Class action law suit filed against BofA and another mortgage servicer
If this is how the result of your mortgage modification will be, better think about approaching Bank of America and Wells Fargo. The two mortgage servicers are facing cases of against its competency to modify the existing loans of its borrowers. The Billings Gazette reports in the last day of February, “The two cases, filed in Massachusetts, seek class action status… The claims are simple, the two filings say: ‘When a large financial institution promises to modify an eligible loan to prevent foreclosure, homeowners who live up to their end of the bargain expect that promise to be kept.'”
The report adds, “The Home Affordable Modification Program is the main federal plan for reducing mortgage payments, part of a $75 billion plan to stem the national foreclosure crisis. The program calls for a three-month trial period, intended to give time for the homeowner to demonstrate an ability to keep up with the lower payments. However, there are growing reports of homeowners in trial plans ultimately being rejected for modifications despite making their trial payments or even being foreclosed on during the process. The modification process has generated so many complaints that regulators and lawmakers are pressuring lenders to improve.”
So here are lessons for the current administration based on this issue.
First, if it’s broke, better fix it without any flaws. The government must not take trial-and-error risks at this moment. There are far too many homeowners caught in financial distress. It’s no wonder why they can file such lawsuits. They’ve had too much stress.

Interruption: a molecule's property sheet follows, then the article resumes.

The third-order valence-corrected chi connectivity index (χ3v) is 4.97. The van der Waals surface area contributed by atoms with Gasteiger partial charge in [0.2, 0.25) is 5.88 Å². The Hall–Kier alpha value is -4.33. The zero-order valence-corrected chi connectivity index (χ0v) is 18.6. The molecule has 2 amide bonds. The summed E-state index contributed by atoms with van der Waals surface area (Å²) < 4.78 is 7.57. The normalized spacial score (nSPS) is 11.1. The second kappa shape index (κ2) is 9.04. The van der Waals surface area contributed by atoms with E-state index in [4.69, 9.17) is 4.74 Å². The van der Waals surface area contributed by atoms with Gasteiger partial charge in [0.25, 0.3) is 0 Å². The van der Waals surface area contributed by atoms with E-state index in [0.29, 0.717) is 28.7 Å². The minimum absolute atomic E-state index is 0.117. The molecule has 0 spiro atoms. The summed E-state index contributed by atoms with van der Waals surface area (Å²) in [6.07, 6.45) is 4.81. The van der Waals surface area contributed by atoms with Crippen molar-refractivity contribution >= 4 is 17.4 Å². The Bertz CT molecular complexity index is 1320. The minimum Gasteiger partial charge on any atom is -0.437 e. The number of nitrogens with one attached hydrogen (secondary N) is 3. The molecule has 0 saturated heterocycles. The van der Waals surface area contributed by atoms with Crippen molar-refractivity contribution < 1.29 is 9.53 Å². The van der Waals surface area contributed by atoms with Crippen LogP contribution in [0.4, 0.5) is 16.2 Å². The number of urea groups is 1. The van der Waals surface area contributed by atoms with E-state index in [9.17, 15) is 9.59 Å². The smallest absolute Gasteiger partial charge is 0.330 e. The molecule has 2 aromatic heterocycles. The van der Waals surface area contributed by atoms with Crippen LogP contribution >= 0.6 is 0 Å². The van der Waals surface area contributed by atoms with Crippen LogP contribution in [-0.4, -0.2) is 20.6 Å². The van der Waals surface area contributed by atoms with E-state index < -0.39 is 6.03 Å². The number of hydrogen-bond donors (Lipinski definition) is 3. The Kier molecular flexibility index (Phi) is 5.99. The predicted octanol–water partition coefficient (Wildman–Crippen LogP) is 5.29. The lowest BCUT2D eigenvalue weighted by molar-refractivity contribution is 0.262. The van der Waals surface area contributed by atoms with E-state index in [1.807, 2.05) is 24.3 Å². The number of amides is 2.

Second, choose banks that will carry out the program wisely. Seriously, do you expect BofA to administer a trouble-free mortgage modification program? This isn’t the first time that the bank has been slapped with a civil case. In early February, Ohio homeowners complained the bank fell short of its promise.
ABC News also reports last December, “A Bank of America executive said only about 15,000 homeowners, or a quarter of the 65,000 borrowers in trial modifications that are set to expire by year-end have sent back their paperwork, according to prepared testimony for a Tuesday hearing on Capitol Hill. Jack Schakett, Bank of America’s credit loss mitigation strategies executive, cited ‘ineffective communications with customers, shortcomings in document maintenance, misunderstandings about program requirements, and the inability to comply by some borrowers.'”
Finally, there should be some serious penalties if the government’s program isn’t managed effectively by any of the lending institutions. This will motivate our banks to improve their operations.